Step One In Any Personal Injury Case, Securing The Defendant’s Insurance Policy Limits

New attorney’s just beginning to practice personal injury law, must have a basic understanding of their state’s law on insurance claims handling, especially as it relates to the discovery of the defendant’s insurance policy limits.  The rules that insurance companies must follow vary from state to state.  Here are the rules insurance companies in California must follow.

1. Triggering Insurance Coverage:

To trigger insurance coverage you must allege facts and claims that are potentially covered by the defendant’s liability policy.  Allegations of an insured’s negligence causing injury is the most common type of allegation that should trigger coverage.  Intentional torts or willful acts are generally excluded claims under most insurance policies.  See California Insurance code section 533.  Also see, Jacobs v. Fire Ins. Exch. (1995) 36 Cal. App. 4th 1258, 1269, if the insured was legally insane, their actions cannot be deemed “willful.”  Do not alledge yourself out of coverage based on uncovered allegations in your client’s complaint.

2. Discovery of Policy limits Pre-Litigation:

The very first step in a personal injury case is to determine what the applicable insurance policy limits are that potentially cover the plaintiff’s damages.  The amount of liability coverage available in relationship to the value of plaintiff’s claims will have a big impact on the outcome of the case.  In California an insurance company must seek permission from their insured before disclosing the policy limits.  When the claimant’s attorney asks the insurance adjuster for the defendant’s policy limits, the adjuster must contact the insured and request permission to disclose the policy limits.  This rule is set forth in, Boicourt v. Amex Assurance Co. (2000) 78 Cal. App. 4th 1390.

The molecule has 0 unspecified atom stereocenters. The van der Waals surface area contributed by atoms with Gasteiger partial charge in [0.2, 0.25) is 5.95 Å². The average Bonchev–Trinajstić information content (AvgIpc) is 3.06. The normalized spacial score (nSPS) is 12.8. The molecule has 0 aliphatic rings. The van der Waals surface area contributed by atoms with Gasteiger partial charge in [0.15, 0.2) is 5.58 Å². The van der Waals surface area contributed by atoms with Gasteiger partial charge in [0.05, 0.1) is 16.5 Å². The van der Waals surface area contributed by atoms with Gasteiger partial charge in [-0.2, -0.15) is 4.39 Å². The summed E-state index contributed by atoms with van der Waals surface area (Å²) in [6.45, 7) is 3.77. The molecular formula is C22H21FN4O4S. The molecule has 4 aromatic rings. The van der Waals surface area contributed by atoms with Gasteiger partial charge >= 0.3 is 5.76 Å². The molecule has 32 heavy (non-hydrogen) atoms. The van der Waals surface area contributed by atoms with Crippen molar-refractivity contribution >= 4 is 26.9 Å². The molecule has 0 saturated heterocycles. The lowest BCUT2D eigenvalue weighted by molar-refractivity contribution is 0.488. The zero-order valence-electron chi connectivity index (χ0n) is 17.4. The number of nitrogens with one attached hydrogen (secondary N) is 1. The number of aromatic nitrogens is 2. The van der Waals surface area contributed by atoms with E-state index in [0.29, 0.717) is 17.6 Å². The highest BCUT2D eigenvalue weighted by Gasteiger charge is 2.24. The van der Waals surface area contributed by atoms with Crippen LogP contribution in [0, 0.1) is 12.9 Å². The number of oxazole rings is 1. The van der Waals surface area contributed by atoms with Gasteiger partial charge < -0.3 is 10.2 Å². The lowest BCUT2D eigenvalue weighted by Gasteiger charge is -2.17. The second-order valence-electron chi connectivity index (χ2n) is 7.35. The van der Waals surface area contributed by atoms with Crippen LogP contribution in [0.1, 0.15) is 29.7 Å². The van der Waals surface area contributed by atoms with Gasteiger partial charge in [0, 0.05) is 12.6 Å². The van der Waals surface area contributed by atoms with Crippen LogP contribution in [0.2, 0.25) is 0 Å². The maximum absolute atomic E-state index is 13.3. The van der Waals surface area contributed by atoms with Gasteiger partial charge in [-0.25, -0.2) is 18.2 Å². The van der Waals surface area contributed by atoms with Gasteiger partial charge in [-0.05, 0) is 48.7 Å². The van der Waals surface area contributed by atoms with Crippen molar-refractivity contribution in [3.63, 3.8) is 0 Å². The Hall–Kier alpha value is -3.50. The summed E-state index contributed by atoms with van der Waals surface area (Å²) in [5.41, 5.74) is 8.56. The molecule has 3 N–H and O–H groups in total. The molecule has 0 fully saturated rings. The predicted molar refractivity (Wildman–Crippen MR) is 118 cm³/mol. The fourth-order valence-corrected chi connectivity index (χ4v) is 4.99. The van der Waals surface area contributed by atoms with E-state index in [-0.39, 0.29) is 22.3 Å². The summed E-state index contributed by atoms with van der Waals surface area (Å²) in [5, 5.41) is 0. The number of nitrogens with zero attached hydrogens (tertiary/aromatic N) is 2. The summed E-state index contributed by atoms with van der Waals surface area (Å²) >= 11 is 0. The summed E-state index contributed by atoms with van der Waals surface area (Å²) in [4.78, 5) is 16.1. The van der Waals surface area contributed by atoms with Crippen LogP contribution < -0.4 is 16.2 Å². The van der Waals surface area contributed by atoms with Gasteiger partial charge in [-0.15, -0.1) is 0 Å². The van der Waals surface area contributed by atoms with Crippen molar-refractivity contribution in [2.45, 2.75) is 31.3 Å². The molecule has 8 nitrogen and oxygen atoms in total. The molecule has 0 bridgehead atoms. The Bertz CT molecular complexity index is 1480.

3.  Insurance Policy Discovery During Formal Discovery:

Once the case is filed, your ability to obtain insurance policy information is even stronger.  California Code of Civil Procedure Section 2017.210 provides authority for the discovery of insurance policy information including the existence of any reservation of rights or coverage disputes.  Insurance policy information is relevant because it may assist in resolution of the case.  See, Laddon v. Superior Court. (1959) 167 Cal. App. 2d 391, 395-396.

4.  Does the Value of Your Claim Exceed the Limits of the Applicable Insurance?

When a claimant makes a settlement demand, the defendant’s insurance company must consider whether in light of the victim’s injuries and the probable liability of the insured, is the ultimate judgement likely to exceed the settlement offer?  See, Johansen v. California State Auto. Assoc. Inter-Ins. Bureau (1975) 15 Cal. 3d 9, 16.  An insurance company has an implied duty to accept reasonable settlement demands on covered claims within policy limits. See, Kransco v. American Empire Surplus Lines Ins. Co. (2000) 23 Cal. 4th 390.  When an insurance company breaches this duty, it becomes liable for all damages proximately caused.  See, Hamilton v. Maryland Cas. Co. (2002) 27 Cal. 4th 718, 725.  If an insurance company rejects a properly worded policy limits demand in the face of injuries and probable liability that likely exceed the limits of the insurance, then “the policy limits are open” or “the lid is off the policy” and the insurance company must pay all of the insured’s damages regardless of policy limits, see Hamilton.